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Aristagoras the Milesian, as he clearly demonstrated, was a man of little courage, for after he had disturbed Ionia and thrown all into utter confusion, he, perceiving what he had done, began to deliberate flight. Moreover, it seemed to him to be impossible to overcome Darius. While the cities were being taken, he accordingly called his fellow-rebels together and took counsel with them, saying that it was best for them to have some place of refuge in case they should be thrown out of Miletus. He also asked them whether he should lead them from there to a settlement in Sardo, or Myrcinus in Edonia, which Histiaeus had received as a gift from Darius and fortified.
Miletus (Turkey) (search for this): book 5, chapter 124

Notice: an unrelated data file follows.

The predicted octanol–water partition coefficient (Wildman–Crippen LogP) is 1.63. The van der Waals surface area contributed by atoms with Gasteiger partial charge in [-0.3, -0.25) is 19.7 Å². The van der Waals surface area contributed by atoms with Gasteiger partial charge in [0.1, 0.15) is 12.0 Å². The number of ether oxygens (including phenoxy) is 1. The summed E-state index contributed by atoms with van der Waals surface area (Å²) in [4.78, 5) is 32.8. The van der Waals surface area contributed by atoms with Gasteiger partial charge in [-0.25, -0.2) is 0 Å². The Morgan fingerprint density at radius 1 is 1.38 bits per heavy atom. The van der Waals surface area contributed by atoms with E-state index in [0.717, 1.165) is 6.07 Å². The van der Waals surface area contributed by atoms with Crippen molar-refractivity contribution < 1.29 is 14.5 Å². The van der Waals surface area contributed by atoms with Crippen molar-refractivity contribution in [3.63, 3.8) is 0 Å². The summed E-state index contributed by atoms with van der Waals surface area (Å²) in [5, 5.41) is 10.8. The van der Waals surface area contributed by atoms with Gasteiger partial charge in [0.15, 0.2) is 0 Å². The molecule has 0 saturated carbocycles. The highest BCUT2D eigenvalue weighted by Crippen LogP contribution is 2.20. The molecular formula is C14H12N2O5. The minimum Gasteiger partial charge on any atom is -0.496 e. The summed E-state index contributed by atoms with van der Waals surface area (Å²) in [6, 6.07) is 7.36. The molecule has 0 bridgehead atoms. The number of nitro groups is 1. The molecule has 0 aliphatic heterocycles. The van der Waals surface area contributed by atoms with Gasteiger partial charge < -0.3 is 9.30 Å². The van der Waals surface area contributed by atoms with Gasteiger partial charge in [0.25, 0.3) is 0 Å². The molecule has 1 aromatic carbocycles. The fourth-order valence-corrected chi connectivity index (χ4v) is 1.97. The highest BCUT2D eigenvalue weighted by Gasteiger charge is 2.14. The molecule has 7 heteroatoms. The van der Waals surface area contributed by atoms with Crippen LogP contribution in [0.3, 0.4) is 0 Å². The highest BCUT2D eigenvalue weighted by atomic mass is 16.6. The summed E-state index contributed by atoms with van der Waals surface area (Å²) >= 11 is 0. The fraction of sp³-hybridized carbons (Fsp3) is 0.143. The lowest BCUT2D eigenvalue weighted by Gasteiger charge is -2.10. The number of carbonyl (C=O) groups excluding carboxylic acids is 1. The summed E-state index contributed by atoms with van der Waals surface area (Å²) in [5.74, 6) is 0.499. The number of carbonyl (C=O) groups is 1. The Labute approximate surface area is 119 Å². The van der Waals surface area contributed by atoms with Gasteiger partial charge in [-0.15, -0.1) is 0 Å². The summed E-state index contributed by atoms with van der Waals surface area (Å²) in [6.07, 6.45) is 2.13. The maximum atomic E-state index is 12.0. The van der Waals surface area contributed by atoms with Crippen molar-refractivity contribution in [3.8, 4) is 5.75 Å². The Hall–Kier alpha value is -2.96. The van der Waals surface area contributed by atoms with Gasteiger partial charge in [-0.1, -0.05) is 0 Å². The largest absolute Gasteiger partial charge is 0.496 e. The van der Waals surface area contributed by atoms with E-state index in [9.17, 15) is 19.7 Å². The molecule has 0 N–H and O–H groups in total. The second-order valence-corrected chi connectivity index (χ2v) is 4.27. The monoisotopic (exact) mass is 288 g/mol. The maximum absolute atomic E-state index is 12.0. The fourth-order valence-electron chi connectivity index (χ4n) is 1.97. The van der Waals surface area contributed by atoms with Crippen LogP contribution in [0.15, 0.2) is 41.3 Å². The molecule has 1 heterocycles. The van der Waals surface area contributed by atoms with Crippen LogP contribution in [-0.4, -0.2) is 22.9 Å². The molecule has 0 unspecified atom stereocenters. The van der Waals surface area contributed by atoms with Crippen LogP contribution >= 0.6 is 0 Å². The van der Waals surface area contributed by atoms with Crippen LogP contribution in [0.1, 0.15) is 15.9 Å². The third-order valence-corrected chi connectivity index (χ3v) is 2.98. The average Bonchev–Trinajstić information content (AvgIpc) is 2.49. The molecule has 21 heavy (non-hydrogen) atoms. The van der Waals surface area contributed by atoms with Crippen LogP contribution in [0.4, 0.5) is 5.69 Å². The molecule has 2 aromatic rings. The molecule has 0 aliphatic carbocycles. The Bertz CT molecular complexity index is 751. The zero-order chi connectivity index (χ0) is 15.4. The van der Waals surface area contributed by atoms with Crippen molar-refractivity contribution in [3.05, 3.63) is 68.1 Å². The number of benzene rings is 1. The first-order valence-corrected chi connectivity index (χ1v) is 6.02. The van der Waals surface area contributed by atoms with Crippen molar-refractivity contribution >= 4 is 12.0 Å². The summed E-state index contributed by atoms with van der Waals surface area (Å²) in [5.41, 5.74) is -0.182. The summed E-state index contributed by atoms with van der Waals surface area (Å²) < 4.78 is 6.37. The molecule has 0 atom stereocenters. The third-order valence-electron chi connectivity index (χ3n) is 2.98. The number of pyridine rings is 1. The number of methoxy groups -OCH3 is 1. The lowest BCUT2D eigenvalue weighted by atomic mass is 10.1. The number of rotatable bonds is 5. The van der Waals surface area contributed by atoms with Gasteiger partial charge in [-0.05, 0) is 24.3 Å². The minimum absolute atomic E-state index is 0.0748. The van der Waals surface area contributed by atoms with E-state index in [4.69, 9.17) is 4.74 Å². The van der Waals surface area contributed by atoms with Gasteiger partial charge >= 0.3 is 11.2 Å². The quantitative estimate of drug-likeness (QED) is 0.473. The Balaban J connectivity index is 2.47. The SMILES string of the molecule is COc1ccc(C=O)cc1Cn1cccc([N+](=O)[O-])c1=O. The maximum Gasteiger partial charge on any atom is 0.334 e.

Aristagoras the Milesian, as he clearly demonstrated, was a man of little courage, for after he had disturbed Ionia and thrown all into utter confusion, he, perceiving what he had done, began to deliberate flight. Moreover, it seemed to him to be impossible to overcome Darius. While the cities were being taken, he accordingly called his fellow-rebels together and took counsel with them, saying that it was best for them to have some place of refuge in case they should be thrown out of Miletus. He also asked them whether he should lead them from there to a settlement in Sardo, or Myrcinus in Edonia, which Histiaeus had received as a gift from Darius and fortified.